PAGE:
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jul
29
2014

Democratizing Ideologies and Inequality Regimes in Digital Domains

Tressie (McMillan) Cottom, Microsoft Research & PhD Student, Sociology, Emory University

July 29th, 2014 at 12:30pm ET

Internet studies tends to conceptualize groups as collectivities anchored by shared ideas, interests, and information. Sociologists understand groups as also anchored by identity, social location, and power relationships. It's a tension between groups of affiliation versus ascription. The difference is meaningful for how we understand inequality across digital domains. How can we theoretically and methodologically understand both concepts of group in social media generally and specifically in a case study of informal learning spaces on Facebook and Twitter?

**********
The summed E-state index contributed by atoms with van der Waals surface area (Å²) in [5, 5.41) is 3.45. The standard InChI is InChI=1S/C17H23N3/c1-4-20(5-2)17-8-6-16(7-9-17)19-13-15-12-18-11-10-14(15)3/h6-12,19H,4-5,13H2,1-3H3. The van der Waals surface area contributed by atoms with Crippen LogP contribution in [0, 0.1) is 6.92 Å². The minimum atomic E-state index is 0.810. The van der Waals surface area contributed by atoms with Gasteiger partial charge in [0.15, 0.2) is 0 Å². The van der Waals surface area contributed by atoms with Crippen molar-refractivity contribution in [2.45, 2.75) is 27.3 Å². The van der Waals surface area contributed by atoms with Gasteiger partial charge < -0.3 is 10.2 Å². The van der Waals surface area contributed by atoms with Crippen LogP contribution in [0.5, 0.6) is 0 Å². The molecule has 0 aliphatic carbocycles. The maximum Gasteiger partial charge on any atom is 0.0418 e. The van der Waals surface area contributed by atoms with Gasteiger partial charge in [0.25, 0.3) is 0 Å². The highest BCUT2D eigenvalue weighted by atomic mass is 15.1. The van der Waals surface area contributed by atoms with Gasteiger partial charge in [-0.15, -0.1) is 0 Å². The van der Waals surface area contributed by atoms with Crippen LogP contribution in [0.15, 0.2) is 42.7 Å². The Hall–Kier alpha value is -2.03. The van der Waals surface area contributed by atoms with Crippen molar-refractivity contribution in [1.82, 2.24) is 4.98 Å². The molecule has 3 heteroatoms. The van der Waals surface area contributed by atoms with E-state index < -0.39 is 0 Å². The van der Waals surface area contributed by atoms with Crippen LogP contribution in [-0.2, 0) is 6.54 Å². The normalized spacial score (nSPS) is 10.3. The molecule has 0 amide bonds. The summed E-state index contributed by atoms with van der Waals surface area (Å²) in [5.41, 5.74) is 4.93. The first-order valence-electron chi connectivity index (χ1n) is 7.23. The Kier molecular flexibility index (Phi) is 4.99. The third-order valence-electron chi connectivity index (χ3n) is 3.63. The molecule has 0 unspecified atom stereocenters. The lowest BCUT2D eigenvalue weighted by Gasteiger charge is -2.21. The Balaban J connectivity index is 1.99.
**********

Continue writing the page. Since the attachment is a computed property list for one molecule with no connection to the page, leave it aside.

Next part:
About Tressie

Tressie McMillan Cottom is completing her PhD in the Sociology Department at Emory University in Atlanta, GA.

As a stratification scholar, Tressie considers what inequality means both experientially and empirically when corporations are people, supranational corporations like Facebook and Twitter shape the public square, and education is increasingly privatized. Her research primarily mines organizational arrangements and structural processes to better understand inequality across rapidly changing social domains. Her current work examines for-profit college credentials and inequality. She also has a developing research agenda that examines the political economy of emerging “new” media organizations.

Links

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Location
Berkman Center for Internet & Society
License
Creative Commons 3.0 Attribution Unported
Copyright Holder
The President and Fellows of Harvard College

Last updated July 30, 2014

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